Career and Executive Recruiting Advice
A Better Job Board, Part 1
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Recruiters and hiring managers are always wondering where to find the better job board. A lot of issues are involved in finding and choosing one. Here are some of those issues in the first of this three-part series.

What any recruiter or hiring manager wants from a job board is a tool that's easy to use. More than that, they want one that delivers great results, and offers pricing that fits within their uses. That's the simple formula. There are specifics that make a board less desirable as there are attributes that create a more desirable (or the better) one.

Easier Means of Posting Opportunities
Some sites require editing the posting down to a discrete number of words. Usually what's being posted is the entire position description or a modified version of it. True, there are some position descriptions that have been known to run as many as 10 pages. The idea of the position description is to provide a good overview of what the opportunity entails so that the candidate will be attracted. Overkill on description can leave the reader with so much saturation they'll lose interest. Wordy position descriptions that become postings also take up a lot of broadband, in addition to web, space. So a limited word count is a good idea in order to filter out the treatise-style postings.

At the other end of the spectrum is the site that requires editing down to 100 words or less. Starting out with a description of 300 or more words in every section of the position description and posting it to a site with 100-word restrictions requires a lot of work to edit it for the service. There was one site that required so much editing for all of the fields that after two to three hours of editing and retrying for each position, it was no longer feasible; the posting went to another site because the effort didn't offset the return. So making the input fields a reasonable size makes for easier posting and display of a descriptive opportunity listing.

More Relevant Responses
Boards assure the poster that they deliver quantity and quality in matching resumes. But there are times when the resumes simply do not match the stated minimum requirements. Sometimes receiving resumes of good candidates is rare. One example was the board where the stated minimum experience and background was a bachelor's degree in a specific discipline plus more than five years of managerial experience. Many of the resumes that were submitted from the service were not matches in one aspect or another. The most memorable mismatch was from a candidate who was still completing their degree, had no business (let alone managerial) experience, and listed experience as a cheerleader as a qualifying talent. A better job board is one that will offer better screening of its throughput or a recommended key word list that helps both the poster and the candidate find one another.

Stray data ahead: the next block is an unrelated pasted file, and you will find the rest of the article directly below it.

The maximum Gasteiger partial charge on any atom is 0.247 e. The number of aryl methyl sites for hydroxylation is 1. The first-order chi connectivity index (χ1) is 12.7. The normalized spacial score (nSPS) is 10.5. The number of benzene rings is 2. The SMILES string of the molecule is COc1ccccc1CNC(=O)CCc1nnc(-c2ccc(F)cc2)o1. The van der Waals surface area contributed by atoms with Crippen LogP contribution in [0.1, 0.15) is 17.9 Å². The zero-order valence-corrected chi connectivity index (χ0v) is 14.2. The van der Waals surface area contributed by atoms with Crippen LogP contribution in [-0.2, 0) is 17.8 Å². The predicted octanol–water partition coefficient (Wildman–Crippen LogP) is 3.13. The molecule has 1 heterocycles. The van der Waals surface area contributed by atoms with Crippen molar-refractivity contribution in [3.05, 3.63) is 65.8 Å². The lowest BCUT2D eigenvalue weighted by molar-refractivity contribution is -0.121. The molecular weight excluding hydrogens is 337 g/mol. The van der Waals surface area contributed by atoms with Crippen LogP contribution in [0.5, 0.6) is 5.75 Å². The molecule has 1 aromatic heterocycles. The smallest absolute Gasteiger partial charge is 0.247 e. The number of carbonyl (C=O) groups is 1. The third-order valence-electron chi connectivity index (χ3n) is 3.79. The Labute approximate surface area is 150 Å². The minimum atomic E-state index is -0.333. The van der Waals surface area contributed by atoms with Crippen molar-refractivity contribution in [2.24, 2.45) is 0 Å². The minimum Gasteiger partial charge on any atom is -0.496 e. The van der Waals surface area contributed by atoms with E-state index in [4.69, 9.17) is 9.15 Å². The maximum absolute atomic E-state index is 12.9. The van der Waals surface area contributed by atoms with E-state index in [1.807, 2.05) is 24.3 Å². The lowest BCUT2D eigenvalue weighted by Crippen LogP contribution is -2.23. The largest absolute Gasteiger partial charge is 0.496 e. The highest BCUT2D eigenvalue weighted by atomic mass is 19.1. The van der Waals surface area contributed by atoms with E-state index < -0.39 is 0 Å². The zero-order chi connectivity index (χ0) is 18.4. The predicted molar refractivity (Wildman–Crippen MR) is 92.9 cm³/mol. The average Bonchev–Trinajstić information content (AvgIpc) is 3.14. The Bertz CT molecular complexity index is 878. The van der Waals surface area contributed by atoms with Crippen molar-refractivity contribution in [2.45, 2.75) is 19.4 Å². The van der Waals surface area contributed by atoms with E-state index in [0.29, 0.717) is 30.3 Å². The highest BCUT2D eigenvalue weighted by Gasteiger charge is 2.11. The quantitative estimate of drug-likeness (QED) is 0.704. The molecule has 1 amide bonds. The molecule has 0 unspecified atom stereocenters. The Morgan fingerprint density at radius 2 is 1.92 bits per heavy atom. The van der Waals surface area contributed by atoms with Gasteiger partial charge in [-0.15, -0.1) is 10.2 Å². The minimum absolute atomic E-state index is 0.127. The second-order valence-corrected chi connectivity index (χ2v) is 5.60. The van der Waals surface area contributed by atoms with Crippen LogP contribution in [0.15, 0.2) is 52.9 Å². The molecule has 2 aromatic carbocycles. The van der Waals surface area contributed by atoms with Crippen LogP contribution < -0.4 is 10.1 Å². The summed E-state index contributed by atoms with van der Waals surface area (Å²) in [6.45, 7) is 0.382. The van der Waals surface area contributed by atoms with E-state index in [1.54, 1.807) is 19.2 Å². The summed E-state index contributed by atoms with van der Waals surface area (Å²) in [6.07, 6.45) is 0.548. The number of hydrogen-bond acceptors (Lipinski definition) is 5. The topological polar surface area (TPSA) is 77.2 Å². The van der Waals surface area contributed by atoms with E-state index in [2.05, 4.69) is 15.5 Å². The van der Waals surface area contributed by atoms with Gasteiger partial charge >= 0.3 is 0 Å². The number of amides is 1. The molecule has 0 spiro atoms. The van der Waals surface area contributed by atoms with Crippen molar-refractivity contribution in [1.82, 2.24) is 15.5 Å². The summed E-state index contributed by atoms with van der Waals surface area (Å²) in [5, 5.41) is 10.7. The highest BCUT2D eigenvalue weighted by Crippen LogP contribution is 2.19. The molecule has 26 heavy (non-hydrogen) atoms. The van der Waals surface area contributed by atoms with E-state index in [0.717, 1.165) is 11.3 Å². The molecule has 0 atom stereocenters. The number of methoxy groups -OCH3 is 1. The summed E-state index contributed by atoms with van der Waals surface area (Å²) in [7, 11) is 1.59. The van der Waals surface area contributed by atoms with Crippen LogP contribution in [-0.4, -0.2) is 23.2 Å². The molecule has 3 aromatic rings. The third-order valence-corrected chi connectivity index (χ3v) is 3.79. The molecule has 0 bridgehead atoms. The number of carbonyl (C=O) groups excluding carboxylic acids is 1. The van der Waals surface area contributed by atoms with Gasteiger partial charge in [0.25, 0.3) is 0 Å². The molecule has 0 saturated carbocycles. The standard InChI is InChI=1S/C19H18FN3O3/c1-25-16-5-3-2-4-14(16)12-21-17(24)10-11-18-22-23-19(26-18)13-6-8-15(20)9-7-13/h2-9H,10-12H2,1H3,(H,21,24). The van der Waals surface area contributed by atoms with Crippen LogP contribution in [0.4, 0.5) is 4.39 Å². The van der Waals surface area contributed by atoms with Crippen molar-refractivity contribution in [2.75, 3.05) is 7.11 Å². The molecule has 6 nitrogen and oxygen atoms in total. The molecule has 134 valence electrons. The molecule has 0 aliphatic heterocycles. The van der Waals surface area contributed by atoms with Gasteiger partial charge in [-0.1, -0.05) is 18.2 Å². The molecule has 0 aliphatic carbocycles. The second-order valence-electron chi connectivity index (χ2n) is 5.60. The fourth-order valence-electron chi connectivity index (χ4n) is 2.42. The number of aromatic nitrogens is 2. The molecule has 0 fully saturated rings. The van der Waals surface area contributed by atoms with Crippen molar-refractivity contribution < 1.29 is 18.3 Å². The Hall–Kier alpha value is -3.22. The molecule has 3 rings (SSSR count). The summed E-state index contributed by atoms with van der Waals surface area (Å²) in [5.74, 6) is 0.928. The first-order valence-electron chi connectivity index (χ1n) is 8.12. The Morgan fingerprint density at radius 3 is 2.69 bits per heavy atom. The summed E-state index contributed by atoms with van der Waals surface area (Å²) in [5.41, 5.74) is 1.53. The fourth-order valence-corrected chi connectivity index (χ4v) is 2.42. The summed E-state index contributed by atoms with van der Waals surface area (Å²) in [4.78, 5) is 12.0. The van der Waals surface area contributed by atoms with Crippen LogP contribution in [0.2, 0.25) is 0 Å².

Postings that are run through newspaper classified ads will yield a shotgun response effect. Many candidates will know they do not have the stated qualifications but will submit anyway, hoping that they will be noticed or at least get their resume on the desk for some other opportunity that is a match. It's the shoe in the door effect they're seeking. But recruiters and hiring managers are relying on the job boards to save them time and filter out the obvious mismatches. To save administrative time and increase contacting and presenting opportunities, a better job board will yield relevant responses based on the position description and key words.

More Considerations
There are other important issues to consider in what makes a better job board for finding and attracting the best candidates (and for candidates to be found) such as usability, searches, delivery and packaging. We'll discuss those in the next two installments of "A Better Job Board."

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Originally published April 16, 2002

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